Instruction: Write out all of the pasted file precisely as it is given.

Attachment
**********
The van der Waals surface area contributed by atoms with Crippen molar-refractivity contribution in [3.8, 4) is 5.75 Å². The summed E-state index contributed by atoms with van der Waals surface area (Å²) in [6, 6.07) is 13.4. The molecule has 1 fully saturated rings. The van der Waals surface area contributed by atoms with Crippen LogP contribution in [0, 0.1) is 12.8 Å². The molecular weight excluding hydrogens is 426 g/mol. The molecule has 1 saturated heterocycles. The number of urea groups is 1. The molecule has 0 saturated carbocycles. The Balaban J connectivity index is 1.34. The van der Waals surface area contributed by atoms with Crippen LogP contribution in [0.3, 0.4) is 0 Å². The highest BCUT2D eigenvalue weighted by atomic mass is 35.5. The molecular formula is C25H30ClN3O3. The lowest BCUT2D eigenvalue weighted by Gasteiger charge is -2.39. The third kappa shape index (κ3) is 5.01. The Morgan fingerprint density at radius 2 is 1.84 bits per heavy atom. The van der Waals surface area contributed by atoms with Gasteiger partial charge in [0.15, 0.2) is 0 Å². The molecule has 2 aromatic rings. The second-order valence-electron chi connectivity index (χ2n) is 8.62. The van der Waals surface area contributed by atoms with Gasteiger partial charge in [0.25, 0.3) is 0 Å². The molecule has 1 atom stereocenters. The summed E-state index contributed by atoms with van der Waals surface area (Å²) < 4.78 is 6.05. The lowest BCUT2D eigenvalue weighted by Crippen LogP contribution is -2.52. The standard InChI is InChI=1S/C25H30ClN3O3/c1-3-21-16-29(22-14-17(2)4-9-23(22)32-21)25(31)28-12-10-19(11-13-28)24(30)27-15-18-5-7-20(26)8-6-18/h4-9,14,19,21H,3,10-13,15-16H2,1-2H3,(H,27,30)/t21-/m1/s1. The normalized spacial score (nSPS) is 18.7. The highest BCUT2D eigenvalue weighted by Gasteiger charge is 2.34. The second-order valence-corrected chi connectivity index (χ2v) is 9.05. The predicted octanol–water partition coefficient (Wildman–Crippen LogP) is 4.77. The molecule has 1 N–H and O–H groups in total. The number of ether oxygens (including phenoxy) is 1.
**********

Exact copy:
The van der Waals surface area contributed by atoms with Crippen molar-refractivity contribution in [3.8, 4) is 5.75 Å². The summed E-state index contributed by atoms with van der Waals surface area (Å²) in [6, 6.07) is 13.4. The molecule has 1 fully saturated rings. The van der Waals surface area contributed by atoms with Crippen LogP contribution in [0, 0.1) is 12.8 Å². The molecular weight excluding hydrogens is 426 g/mol. The molecule has 1 saturated heterocycles. The number of urea groups is 1. The molecule has 0 saturated carbocycles. The Balaban J connectivity index is 1.34. The van der Waals surface area contributed by atoms with Crippen LogP contribution in [0.3, 0.4) is 0 Å². The highest BCUT2D eigenvalue weighted by atomic mass is 35.5. The molecular formula is C25H30ClN3O3. The lowest BCUT2D eigenvalue weighted by Gasteiger charge is -2.39. The third kappa shape index (κ3) is 5.01. The Morgan fingerprint density at radius 2 is 1.84 bits per heavy atom. The van der Waals surface area contributed by atoms with Gasteiger partial charge in [0.15, 0.2) is 0 Å². The molecule has 2 aromatic rings. The second-order valence-electron chi connectivity index (χ2n) is 8.62. The van der Waals surface area contributed by atoms with Gasteiger partial charge in [0.25, 0.3) is 0 Å². The molecule has 1 atom stereocenters. The summed E-state index contributed by atoms with van der Waals surface area (Å²) < 4.78 is 6.05. The lowest BCUT2D eigenvalue weighted by Crippen LogP contribution is -2.52. The standard InChI is InChI=1S/C25H30ClN3O3/c1-3-21-16-29(22-14-17(2)4-9-23(22)32-21)25(31)28-12-10-19(11-13-28)24(30)27-15-18-5-7-20(26)8-6-18/h4-9,14,19,21H,3,10-13,15-16H2,1-2H3,(H,27,30)/t21-/m1/s1. The normalized spacial score (nSPS) is 18.7. The highest BCUT2D eigenvalue weighted by Gasteiger charge is 2.34. The second-order valence-corrected chi connectivity index (χ2v) is 9.05. The predicted octanol–water partition coefficient (Wildman–Crippen LogP) is 4.77. The molecule has 1 N–H and O–H groups in total. The number of ether oxygens (including phenoxy) is 1.